PROGRES.ID – The Ministry of Health (MoH), through the Directorate General of Disease Prevention and Control (DG-DPC), has issued Circular Number HK.02.02/C/4022/2023 regarding Preparedness for the Nipah Virus Disease. This circular, signed by DG-DPC Maxi Rein Rondonuwu on September 25, is addressed to heads of health offices (dinkes), heads of port health offices (KKP), heads of community health laboratories, hospital directors, community health center heads, and the Indonesian Clinical Association.
DG-DPC explains that the issuance of this circular aims to raise awareness among all stakeholders regarding the early detection of Nipah virus disease cases.
“To date, the presence of the Nipah virus in humans in Indonesia is not well-known. However, considering Indonesia’s geographical proximity to countries reporting outbreaks, the possibility of transmission risk is imminent,” Maxi said.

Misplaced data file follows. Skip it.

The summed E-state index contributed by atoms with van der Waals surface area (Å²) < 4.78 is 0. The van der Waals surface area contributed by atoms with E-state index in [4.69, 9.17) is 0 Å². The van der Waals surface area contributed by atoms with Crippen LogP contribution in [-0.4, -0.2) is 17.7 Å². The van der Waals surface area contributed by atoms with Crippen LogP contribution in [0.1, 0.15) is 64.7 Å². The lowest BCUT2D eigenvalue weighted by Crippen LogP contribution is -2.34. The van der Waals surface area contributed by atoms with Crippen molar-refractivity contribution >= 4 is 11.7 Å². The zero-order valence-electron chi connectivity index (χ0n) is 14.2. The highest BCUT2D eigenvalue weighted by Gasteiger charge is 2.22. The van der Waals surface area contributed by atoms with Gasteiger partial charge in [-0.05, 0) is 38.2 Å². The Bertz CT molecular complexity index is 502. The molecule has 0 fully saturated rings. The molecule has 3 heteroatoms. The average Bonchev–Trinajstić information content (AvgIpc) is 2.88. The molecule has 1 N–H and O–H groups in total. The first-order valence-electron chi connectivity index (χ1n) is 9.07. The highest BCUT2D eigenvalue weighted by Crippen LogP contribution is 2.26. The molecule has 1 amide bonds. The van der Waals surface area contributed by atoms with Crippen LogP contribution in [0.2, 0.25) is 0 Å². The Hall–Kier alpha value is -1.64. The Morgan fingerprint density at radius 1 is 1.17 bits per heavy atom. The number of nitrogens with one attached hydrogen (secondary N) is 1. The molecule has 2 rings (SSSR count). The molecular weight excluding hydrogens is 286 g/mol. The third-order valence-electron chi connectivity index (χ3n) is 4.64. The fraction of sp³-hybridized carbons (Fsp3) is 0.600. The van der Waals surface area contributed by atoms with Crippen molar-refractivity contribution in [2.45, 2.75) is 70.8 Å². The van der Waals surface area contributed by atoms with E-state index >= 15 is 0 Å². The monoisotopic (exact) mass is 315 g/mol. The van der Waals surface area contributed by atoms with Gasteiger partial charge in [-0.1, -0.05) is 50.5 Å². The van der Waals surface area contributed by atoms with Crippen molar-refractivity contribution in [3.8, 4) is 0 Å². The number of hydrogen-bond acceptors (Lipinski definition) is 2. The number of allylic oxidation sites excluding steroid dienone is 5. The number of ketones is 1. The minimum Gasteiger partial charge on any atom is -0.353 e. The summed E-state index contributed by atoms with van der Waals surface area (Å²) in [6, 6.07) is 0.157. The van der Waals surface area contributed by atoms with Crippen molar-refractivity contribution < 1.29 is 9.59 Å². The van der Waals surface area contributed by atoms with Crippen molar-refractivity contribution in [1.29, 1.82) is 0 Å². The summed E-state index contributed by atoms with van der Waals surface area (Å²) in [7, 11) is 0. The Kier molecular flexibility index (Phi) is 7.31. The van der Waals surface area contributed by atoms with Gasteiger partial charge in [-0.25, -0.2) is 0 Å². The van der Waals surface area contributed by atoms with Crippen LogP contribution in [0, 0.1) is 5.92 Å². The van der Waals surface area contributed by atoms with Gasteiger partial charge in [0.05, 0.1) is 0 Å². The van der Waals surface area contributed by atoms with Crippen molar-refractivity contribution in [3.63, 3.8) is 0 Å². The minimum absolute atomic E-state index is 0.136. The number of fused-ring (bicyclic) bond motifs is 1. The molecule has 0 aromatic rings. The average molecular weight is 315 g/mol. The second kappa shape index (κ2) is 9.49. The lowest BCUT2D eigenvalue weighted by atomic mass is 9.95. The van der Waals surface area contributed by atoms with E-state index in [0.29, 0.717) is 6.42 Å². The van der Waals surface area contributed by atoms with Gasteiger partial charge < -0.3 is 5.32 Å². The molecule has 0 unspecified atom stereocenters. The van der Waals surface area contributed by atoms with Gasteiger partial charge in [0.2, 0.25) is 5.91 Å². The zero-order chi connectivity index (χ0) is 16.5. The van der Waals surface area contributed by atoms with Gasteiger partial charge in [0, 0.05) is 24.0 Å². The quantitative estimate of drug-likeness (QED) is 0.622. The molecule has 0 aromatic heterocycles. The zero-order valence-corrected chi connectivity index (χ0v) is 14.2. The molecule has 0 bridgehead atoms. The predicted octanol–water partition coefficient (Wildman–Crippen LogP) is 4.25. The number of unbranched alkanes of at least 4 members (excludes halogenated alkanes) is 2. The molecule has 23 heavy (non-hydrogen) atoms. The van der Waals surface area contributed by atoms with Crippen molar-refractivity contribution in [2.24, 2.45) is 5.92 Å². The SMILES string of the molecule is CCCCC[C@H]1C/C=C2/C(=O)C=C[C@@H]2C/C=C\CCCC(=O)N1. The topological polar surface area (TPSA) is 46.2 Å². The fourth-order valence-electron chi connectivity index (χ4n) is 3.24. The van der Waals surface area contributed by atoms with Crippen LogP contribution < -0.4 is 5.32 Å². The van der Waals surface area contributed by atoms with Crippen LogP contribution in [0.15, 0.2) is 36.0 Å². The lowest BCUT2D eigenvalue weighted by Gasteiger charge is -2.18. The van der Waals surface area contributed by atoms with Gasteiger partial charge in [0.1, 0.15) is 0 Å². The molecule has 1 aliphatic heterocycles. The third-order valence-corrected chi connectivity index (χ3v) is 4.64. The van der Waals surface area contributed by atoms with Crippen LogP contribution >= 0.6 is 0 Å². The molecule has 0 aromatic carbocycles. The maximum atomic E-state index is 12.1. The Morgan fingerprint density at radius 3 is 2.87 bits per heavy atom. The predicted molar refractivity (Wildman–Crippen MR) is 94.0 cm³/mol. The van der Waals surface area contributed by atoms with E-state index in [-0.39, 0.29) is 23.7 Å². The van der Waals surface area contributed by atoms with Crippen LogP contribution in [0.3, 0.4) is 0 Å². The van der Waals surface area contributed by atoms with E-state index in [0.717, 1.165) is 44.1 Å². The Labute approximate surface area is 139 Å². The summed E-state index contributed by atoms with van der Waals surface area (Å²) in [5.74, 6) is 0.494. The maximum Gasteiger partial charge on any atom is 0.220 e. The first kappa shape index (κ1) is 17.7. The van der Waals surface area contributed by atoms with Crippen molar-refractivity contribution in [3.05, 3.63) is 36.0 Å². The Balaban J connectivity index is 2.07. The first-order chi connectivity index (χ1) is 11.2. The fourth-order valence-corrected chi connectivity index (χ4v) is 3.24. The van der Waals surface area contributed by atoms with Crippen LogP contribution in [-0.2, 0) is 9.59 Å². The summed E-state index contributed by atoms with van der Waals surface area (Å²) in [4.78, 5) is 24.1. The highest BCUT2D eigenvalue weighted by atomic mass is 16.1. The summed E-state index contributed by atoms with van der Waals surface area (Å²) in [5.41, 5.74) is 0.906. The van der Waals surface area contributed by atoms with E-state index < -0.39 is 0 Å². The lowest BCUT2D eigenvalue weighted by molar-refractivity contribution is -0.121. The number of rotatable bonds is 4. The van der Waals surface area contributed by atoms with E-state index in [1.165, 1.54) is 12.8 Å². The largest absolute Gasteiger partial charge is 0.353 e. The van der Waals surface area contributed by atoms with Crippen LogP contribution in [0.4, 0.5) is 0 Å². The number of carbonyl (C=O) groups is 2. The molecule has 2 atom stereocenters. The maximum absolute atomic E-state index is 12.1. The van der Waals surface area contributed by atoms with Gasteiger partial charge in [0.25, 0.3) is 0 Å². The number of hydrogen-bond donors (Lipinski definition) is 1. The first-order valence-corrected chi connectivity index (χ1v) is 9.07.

In this circular, Maxi requests KKP, provincial/district/city health offices (dinkes), and healthcare facilities (fasyankes) to monitor cases and global developments through the official channels of the MoH and the World Health Organization (WHO).
Furthermore, enhanced surveillance is needed for individuals (including crew members, personnel, and passengers), transportation equipment, luggage, the environment, vectors, and disease-carrying animals at ports, airports, and international border crossings (PLBN), particularly from affected countries.
The next step is to heighten early awareness by monitoring cases of acute fever syndrome accompanied by acute respiratory symptoms, seizures, or reduced consciousness, along with a history of travel from affected areas. Subsequent detection and responses can refer to the Nipah Disease Prevention and Control Guidelines.
Fasyankes are also required to monitor and report cases found in accordance with guidelines through Event-Based Surveillance (EBS) reports to DG-DPC via the SKDR application and the Public Health Emergency Operation Center (PHEOC) at the phone/WhatsApp number 0877-7759-1097.
Maxi also urges dinkes to send suspected case specimens to the Large Health Biology Laboratory, formerly known as the Laboratory of Prof. Dr. Srie Oemijati, for examination.
For suspected/probable/confirmed cases discovered by fasyankes, Maxi emphasizes that investigations must be conducted within 24 hours, including close contact tracing.